Triamterene first saw extensive clinical use during the 1960s. It was used largely as a standalone agent at first, but went on to become a widely used agent in clinical medicine in combination products with other diuretic drugs. Today this usually includes other, more potent diuretics like thiazides and loop agents. Here, the potassium loss of the stronger diuretic is balanced to some degree by the potassium sparing triamterene, which often results in a reduced or even eliminated need for potassium supplementation during therapy. Single ingredient preparations of triamterene are still sold, however, and can be found in several countries including Belgium (Dytac), United Kingdom (Dytac), and the United States (Dyrenium).
How is Triamterene Supplied
Triamterene is most commonly supplied in capsules of 50 mg and 100 mg.
Structural Characteristics of Triamterene
Triamterene is a potassium-sparing diuretic. It has the chemical designation 2,4,7-triamino-6- phenyl-pteridine.
Triamterene Warnings (Dehydration, Death)
The misuse of diuretic drug(s) for physique- or performance-enhancing purposes is characterized as a high-risk practice. Diuretics may produce a life-threatening level of dehydration and electrolyte imbalance when administered without proper medical supervision. Many deaths have been associated with the misuse of these drugs. It is also important to note that the supplementation of potassium, either through pharmaceuticals or a diet rich in potassium, is generally not advised while taking a potassium-sparing diuretic like triamterene. Excessive potassium intake may cause hyperkalemia, which may lead to cardiac irregularities and possibly death.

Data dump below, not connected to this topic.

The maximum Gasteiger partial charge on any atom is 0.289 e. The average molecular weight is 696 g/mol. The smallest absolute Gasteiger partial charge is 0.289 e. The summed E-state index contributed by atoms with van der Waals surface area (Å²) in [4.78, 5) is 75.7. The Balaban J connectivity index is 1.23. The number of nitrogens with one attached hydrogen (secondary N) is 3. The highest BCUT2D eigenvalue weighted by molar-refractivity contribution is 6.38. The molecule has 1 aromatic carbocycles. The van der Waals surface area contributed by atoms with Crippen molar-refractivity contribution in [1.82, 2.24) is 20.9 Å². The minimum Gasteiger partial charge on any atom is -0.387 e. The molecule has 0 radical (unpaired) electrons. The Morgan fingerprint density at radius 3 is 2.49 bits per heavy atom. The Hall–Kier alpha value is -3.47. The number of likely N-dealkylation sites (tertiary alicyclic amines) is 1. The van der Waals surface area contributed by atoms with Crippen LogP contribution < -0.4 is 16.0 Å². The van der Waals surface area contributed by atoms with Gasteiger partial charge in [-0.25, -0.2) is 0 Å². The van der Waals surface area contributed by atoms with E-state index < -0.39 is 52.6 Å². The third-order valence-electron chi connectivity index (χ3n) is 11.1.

Triamterene Side Effects
Triamterene use may be associated with electrolyte imbalance, including elevated or decreased potassium levels. Signs of electrolyte imbalance include dry mouth, thirst, weakness, lethargy, drowsiness, restlessness, muscle pain, muscle cramping, seizures, reduced urine volume, low blood pressure, and gastrointestinal disturbances. Other side effects may include nausea, vomiting, jaundice, blood platelet deficiency, anemia, azotemia (buildup of metabolic waste products in the blood), renal stones, and other kidney disturbances. Additionally, some rare side effects characterized as hypersensitivity reactions have been reported including skin rash, photosensitivity, and anaphylaxis (an extreme and potentially life threatening allergic reaction).
When used medically to treat hypertension, the usual initial dosage in adults is 100 mg twice daily after meals (200 mg per day). This may be increased, but should never exceed 300 mg per day in total.
Among bodybuilders, this drug is commonly used for only a few days prior to a competition, adjusting the dosage over the course to elicit the best level of diuretic effect. Since it has a long lasting action, it is generally administered once per day. One capsule (100 mg) is usually taken the first thing in the morning with a meal, and the effect judged over the next several hours. The dosage is usually increased by one capsule per day for 2-3 days at most, until the user is noticing the proper water loss for competition. When looking for a stronger diuretic effect, many bodybuilders and athletes will opt to combine triamterene with another stronger diuretic such as hydrochlorthiazide or furosemide. The dosage of both agents would be adjusted downward to compensate for their combined effects. The goal here is usually to increase short-term diuresis, without causing the extreme potassium loss that can be associated with the use of thiazides or loop diuretics alone at higher doses.
Triamterene is widely sold throughout the developed world. Although single-ingredient preparations containing triamterene are available, this drug is most commonly sold in multiingredient preparations targeting edema and/or high blood pressure. Low cost, modest demand, and high availability make this drug a low-profit target for counterfeiting.
Wlliam Llewellyn (2011) - Anabolics